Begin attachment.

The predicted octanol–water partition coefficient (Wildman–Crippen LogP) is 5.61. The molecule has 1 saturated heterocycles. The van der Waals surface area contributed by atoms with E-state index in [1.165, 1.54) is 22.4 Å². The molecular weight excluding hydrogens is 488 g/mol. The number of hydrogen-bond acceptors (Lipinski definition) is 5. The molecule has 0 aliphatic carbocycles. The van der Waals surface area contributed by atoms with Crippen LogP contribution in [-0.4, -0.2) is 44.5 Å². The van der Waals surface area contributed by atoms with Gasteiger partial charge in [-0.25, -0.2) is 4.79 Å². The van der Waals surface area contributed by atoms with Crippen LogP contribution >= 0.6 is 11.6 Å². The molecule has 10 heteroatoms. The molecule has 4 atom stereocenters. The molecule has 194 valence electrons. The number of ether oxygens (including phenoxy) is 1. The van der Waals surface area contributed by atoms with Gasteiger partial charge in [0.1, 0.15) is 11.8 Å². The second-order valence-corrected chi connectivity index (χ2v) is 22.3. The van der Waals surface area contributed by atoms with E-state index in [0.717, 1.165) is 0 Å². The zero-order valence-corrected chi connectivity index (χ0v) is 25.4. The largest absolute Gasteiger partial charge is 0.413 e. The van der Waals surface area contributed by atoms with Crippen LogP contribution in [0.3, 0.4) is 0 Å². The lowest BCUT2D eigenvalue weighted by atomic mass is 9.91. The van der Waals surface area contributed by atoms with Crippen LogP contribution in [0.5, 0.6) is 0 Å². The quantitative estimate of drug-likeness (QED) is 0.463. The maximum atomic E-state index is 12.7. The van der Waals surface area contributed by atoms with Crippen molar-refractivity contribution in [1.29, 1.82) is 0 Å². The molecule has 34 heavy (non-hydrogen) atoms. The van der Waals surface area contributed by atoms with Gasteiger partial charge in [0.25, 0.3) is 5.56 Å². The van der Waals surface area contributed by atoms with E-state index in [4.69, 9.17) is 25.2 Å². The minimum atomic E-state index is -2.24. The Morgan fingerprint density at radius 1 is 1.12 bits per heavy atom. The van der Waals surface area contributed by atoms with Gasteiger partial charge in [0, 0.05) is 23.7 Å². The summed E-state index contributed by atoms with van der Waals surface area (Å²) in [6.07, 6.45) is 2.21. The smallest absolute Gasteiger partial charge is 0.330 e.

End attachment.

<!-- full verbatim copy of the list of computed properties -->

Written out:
The predicted octanol–water partition coefficient (Wildman–Crippen LogP) is 5.61. The molecule has 1 saturated heterocycles. The van der Waals surface area contributed by atoms with E-state index in [1.165, 1.54) is 22.4 Å². The molecular weight excluding hydrogens is 488 g/mol. The number of hydrogen-bond acceptors (Lipinski definition) is 5. The molecule has 0 aliphatic carbocycles. The van der Waals surface area contributed by atoms with Crippen LogP contribution in [-0.4, -0.2) is 44.5 Å². The van der Waals surface area contributed by atoms with Gasteiger partial charge in [-0.25, -0.2) is 4.79 Å². The van der Waals surface area contributed by atoms with Crippen LogP contribution >= 0.6 is 11.6 Å². The molecule has 10 heteroatoms. The molecule has 4 atom stereocenters. The molecule has 194 valence electrons. The number of ether oxygens (including phenoxy) is 1. The van der Waals surface area contributed by atoms with Gasteiger partial charge in [0.1, 0.15) is 11.8 Å². The second-order valence-corrected chi connectivity index (χ2v) is 22.3. The van der Waals surface area contributed by atoms with E-state index in [0.717, 1.165) is 0 Å². The zero-order valence-corrected chi connectivity index (χ0v) is 25.4. The largest absolute Gasteiger partial charge is 0.413 e. The van der Waals surface area contributed by atoms with Crippen LogP contribution in [0.3, 0.4) is 0 Å². The lowest BCUT2D eigenvalue weighted by atomic mass is 9.91. The van der Waals surface area contributed by atoms with Crippen LogP contribution in [0.5, 0.6) is 0 Å². The quantitative estimate of drug-likeness (QED) is 0.463. The maximum atomic E-state index is 12.7. The van der Waals surface area contributed by atoms with Crippen molar-refractivity contribution in [1.29, 1.82) is 0 Å². The molecule has 34 heavy (non-hydrogen) atoms. The van der Waals surface area contributed by atoms with Gasteiger partial charge in [0.25, 0.3) is 5.56 Å². The van der Waals surface area contributed by atoms with E-state index in [4.69, 9.17) is 25.2 Å². The minimum atomic E-state index is -2.24. The Morgan fingerprint density at radius 1 is 1.12 bits per heavy atom. The van der Waals surface area contributed by atoms with Gasteiger partial charge in [0, 0.05) is 23.7 Å². The summed E-state index contributed by atoms with van der Waals surface area (Å²) in [6.07, 6.45) is 2.21. The smallest absolute Gasteiger partial charge is 0.330 e.